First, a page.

In any event, the 14-club limit proved to have tragic consequences for Zach Nash, a 14-year old who competed in a Wisconsin junior PGA tournament last summer. Nash shot a 77 to win the Milwaukee County Parks Tour Invitational. Afterwards, he stopped by his club to show his tournament medal to Chris Wood, the golf pro. Wood happened to notice an unfamiliar club in Nash’s bag, which turned out to belong to a friend. Nash was shocked.
Because he was not aware of the extra club during the tournament, Nash did not add the penalty strokes (4) required by Rule 4-4 to his score, and thus signed an incorrect scorecard. The penalty for signing an incorrect scorecard is disqualification (Rule 6-6b).
In keeping with “the spirit of the game,” Nash made a painful but admirable decision: he contacted tournament officials and disqualified himself. “I knew right away that I couldn’t live with myself if I kept this medal,” said Nash. Wood said Nash’s actions made his club proud. “I think most people – not just kids – would have tried to justify in their mind having the extra clubs in their bag and not using them as an excuse to not call and disqualify themselves,” he said.
At his next tournament, Nash counted his clubs three times.
Never Use Your Cell Phone as an Alarm Clock
Jim Furyk ranked third in the FedEx standings on the eve of The Barclays tournament at Ridgewood Country Club in Paramus New Jersey in August, the first of the lucrative FedEx playoff events that would be decisive in his quest for the $10,000,000 winner’s prize. However, before the competition commenced, Furyk was committed to play in a pro-am event.
Unfortunately, Furyk missed his 7:30 a.m. tee time for the pro-am after his cell phone battery died overnight and its alarm clock failed. He woke at 7:23, threw on some clothes, and rushed to the course, but was too late to join his group. Under PGA Tour rules, Furyk was disqualified for the Barclays event. The Tour adopted the disqualification penalty in 2004 after some pros began skipping the pro-am events for suspect reasons.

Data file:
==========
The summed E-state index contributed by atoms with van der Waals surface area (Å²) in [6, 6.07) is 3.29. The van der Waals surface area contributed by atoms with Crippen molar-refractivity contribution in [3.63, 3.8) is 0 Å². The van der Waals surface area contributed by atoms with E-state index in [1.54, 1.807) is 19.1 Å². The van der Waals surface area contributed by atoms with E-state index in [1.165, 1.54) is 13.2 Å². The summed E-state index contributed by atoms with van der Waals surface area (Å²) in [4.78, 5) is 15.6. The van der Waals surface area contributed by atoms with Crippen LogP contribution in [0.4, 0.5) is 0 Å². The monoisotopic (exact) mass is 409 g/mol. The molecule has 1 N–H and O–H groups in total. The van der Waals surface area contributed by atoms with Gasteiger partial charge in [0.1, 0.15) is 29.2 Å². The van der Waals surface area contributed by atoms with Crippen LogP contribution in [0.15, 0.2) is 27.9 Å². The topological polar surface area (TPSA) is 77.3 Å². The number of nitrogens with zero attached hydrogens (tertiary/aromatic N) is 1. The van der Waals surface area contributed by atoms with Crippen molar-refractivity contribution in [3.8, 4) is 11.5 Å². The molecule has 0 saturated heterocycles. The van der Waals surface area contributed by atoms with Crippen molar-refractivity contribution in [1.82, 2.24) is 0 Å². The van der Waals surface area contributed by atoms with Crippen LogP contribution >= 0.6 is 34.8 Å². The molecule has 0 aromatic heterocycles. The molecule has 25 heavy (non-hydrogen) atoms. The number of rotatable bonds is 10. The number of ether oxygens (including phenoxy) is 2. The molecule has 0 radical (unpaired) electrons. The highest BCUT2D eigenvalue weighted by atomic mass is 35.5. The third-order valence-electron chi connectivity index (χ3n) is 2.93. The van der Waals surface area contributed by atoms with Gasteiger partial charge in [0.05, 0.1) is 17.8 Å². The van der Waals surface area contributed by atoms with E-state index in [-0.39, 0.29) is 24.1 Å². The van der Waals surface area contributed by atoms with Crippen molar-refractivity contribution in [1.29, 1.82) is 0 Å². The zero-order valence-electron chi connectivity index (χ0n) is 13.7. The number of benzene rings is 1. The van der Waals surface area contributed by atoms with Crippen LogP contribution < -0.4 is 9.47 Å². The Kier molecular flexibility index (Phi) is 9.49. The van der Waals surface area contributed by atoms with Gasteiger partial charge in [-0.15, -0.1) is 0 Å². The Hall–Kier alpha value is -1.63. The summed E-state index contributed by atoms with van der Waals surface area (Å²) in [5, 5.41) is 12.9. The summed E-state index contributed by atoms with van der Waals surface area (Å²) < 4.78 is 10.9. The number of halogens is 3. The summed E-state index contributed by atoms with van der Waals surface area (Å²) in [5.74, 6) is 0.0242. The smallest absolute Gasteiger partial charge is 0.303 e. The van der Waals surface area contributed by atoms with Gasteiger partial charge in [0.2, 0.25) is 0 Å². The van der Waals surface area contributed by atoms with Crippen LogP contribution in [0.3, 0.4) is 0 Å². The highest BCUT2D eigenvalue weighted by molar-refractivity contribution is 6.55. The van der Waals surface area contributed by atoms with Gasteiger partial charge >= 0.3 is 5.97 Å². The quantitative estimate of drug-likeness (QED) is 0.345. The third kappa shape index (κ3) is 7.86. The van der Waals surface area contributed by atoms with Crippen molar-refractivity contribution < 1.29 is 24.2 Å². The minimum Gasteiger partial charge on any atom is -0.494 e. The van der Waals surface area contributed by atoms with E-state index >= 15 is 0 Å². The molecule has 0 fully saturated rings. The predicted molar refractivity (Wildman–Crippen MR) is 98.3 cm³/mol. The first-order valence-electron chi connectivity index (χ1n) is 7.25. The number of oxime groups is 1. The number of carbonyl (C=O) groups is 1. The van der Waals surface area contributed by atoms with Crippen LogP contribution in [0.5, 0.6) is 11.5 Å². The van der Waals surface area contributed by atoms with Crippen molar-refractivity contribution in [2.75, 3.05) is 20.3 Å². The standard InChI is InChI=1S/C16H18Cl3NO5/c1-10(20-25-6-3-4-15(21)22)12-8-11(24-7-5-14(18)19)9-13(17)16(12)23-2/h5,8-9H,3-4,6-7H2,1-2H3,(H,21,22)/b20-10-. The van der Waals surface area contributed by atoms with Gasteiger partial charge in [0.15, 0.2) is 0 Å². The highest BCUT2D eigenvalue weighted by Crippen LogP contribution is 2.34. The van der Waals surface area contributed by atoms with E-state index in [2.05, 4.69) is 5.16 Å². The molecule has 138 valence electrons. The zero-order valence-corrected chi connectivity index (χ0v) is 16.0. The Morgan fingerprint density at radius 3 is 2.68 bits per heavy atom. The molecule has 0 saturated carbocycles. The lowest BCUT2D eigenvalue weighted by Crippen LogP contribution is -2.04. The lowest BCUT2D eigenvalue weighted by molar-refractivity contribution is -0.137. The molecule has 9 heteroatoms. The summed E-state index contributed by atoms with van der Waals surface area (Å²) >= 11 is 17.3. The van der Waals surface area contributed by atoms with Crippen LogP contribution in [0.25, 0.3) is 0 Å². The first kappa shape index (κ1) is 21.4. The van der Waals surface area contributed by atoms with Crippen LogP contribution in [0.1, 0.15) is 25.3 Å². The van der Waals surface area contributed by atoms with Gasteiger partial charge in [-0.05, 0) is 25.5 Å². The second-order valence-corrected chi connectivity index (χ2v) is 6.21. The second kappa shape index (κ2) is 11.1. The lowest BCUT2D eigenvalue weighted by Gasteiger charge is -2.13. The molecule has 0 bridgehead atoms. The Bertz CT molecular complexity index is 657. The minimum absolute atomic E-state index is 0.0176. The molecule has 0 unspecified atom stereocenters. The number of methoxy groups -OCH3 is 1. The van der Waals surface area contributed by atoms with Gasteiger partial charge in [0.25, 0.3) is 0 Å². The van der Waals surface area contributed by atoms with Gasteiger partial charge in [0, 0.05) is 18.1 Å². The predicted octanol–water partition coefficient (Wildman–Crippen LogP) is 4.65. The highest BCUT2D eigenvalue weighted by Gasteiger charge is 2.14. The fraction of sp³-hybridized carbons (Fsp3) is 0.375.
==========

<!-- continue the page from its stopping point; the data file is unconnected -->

While Furyk took the disqualification in good spirit, blaming himself for his laxity, Phil Mickelson (the unofficial gadfly of Tour policies) sharply criticized the rule. Noting that only 54 of the 122 players entered in the Barclays were in the pro-am, Mickelson argued that it is unfair to impose such a severe penalty that is not applicable to the entire field. “So if you’re going to have a rule that does not apply to everybody, you cannot have it affect the competition….It’s ridiculous,” he said.
One week later, the Tour suspended the rule for the remainder of the 2010 season. A player missing a pro-am starting time would not be disqualified but would be required to participate in the remainder of the round and be cited for “unbecoming conduct,” possibly requiring participation in additional “sponsor activity.” In other words, you’re excused if you show up and mingle sociably with the VIPs who provide the financial support for the Tour. (I could deal with that for a chance to win $10,000,000.)
Justice prevailed. Despite missing the Barclays, Furyk ended up winning the FedEx Cup. Perhaps he used some of the $10,000,000 for a new travel alarm.
Even the Hottest Players Still Have to Sign-Up for the Tournament
Chad Campbell, a rising star on the PGA Tour, showed up for the Deutsche Bank Championship in September, the second lucrative playoff event of 2010, hoping to increase his standing in the FedEx Cup race. As it turned out, he never got the chance. He was disqualified because he forgot to register for the event.
Mark Russell, vice-president of rules and competition for the Tour, commented: “It’s one of the things you have to do. You have to register, you have to show up at the tee on time, you have to sign your scorecard.” (These don’t seem like onerous requirements. Don’t most touring pros have managers?) “I just can’t believe you make a mistake like that,” said Campbell. He recalled that he once flew to Hawaii for a tournament then realized he had neglected to commit to play. “That was a little worse,” he noted.
Maybe Furyk and Campbell should organize a study group on PGA Tour rules.
Note: Jack Ross completed an intensive golf rules workshop sponsored by the USGA and the PGA. His interest in the rules of golf was sparked when he was disqualified in a club championship for agreeing with his opponent to waive a rule. This article originally appeared in Golf Rules Corner, ValleySportsNow.com (10/17/10).